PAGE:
Feta cheese makes a wonderful addition to salads or sandwiches, or as a garnish for meat or vegetables. Generally made with goat milk, it can be made with cow milk if desired. Find all the ingredients for making feta at home in the Fresh Cheese Making Kit.
- A large pot (if metal, be sure it's non-reactive such as stainless steel)
- A wooden spoon
- Curd knife or other long blade knife
- Thermometer (Basic or Digital)
- Butter muslin or tea towel
Using Calcium Chloride:
Milk that is not produced locally often is not as fresh and goes through additional processing to ensure its safe arrival at the store.
The amount of calcium in that milk is often reduced through the heat-treating process which leads to softer cheese curd.
Calcium chloride is an additive that helps store-bought milk (and goats milk) form a firmer curd when setting.
If you are using non-local milk to make feta, consider using calcium chloride to improve the chances of firm curd formation.
- 1 gallon goat or cow milk (avoid UHT or ultra-pasteurized milk)
- 1/2 tsp. liquid rennet OR
- 1/2 rennet tablet diluted in 1/4 cup cool water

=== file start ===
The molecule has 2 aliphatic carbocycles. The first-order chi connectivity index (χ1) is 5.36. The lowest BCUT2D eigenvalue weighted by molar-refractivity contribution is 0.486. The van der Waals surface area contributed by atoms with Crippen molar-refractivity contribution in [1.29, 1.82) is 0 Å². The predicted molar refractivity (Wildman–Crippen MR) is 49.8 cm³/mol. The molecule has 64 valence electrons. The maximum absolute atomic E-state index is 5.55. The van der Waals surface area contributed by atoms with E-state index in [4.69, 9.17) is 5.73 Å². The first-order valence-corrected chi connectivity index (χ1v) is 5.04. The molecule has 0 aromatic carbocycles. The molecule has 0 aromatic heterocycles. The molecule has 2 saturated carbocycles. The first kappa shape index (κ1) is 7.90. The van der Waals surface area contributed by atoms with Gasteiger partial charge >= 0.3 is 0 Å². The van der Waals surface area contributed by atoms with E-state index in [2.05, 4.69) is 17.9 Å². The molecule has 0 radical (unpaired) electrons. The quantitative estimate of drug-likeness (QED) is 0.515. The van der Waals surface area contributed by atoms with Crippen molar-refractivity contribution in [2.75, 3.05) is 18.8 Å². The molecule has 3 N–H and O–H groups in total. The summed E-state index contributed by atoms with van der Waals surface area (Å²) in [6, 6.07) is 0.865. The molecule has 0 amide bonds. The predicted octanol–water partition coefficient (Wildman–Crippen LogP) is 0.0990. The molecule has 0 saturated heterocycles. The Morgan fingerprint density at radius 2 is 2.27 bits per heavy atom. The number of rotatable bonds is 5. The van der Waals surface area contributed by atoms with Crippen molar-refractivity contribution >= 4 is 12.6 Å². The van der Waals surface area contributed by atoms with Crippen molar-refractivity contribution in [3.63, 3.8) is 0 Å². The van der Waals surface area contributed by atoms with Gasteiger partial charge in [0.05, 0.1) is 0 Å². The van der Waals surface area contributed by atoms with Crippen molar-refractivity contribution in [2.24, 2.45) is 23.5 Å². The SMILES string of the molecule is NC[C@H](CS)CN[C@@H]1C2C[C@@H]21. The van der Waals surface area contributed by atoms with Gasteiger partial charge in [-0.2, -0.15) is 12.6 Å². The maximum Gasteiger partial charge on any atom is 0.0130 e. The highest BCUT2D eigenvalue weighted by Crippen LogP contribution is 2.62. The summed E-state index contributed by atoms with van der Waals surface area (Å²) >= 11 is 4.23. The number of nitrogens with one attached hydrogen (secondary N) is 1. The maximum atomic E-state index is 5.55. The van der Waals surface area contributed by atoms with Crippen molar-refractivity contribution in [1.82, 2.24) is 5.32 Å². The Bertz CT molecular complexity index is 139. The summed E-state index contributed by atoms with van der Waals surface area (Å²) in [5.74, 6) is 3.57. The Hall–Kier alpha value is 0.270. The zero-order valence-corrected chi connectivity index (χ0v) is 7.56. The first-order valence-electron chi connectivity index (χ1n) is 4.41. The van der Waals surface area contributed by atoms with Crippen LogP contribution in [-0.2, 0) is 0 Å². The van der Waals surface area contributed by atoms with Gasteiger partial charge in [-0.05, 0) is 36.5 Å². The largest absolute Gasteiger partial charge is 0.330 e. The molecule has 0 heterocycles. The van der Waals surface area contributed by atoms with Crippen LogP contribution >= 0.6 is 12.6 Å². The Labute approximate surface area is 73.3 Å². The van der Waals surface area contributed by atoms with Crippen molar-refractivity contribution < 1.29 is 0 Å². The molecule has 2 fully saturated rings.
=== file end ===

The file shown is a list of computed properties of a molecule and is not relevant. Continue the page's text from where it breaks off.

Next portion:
- Mesophilic culture (choose one of the following):
- 1/8 tsp. calcium chloride diluted in 1/4 cup water (optional)
- Warm the milk in a stainless steel (or other non-reactive) pot to 86°F. If using calcium chloride, incorporate the mixture of diluted calcium chloride into the milk as the milk starts to warm up.
- Add the culture to the milk and stir thoroughly. Allow the milk to sit undisturbed for an hour at room temperature.
- Once the milk is ready, dilute the rennet in 1/4 cup cool water. Mix the rennet/water into the milk using an up-and-down motion with your spoon (not a stirring motion). Incorporate the rennet but do not over-mix.
- Place a lid on the pot and let the milk mixture sit undisturbed overnight. The next morning, check that the milk has gelled and there is a clean break in the curd.
- Use a knife to cut the curd into 1/2-inch cubes. If necessary, use very clean hands to check the bottom of the pot for curds that may have been missed.
- Gently stir the curd off and on over the next 20 minutes. The curds should become somewhat retracted.
- Place a tea towel, cotton bag, butter muslin, or multi-layered cheese cloth in a colander. Pour in the curds and allow the visible whey to drain off. Once the whey has drained, tie the cloth in knots and hang it over the sink or a bowl. Allow the curd to drain for another 4 hours or until no more whey drips off.
While feta can be eaten fresh, the flavor is more pronounced if it is aged in a brine solution.
- Make a brine solution using 1/3 cup non-iodized salt and 1/2 gallon of water.
- Place the curds in the brine solution in a jar with a lid in the fridge.
- Brine for 4 to 5 days if using store-bought goat milk or for 30 days if using farm-fresh goat milk.
Extra Tip: If you find that your curd doesn't set firmly enough, some cheese makers suggest mixing 1/8 tsp. calcium chloride diluted in 1/4 cup water into the milk as it is heating the next time you make feta.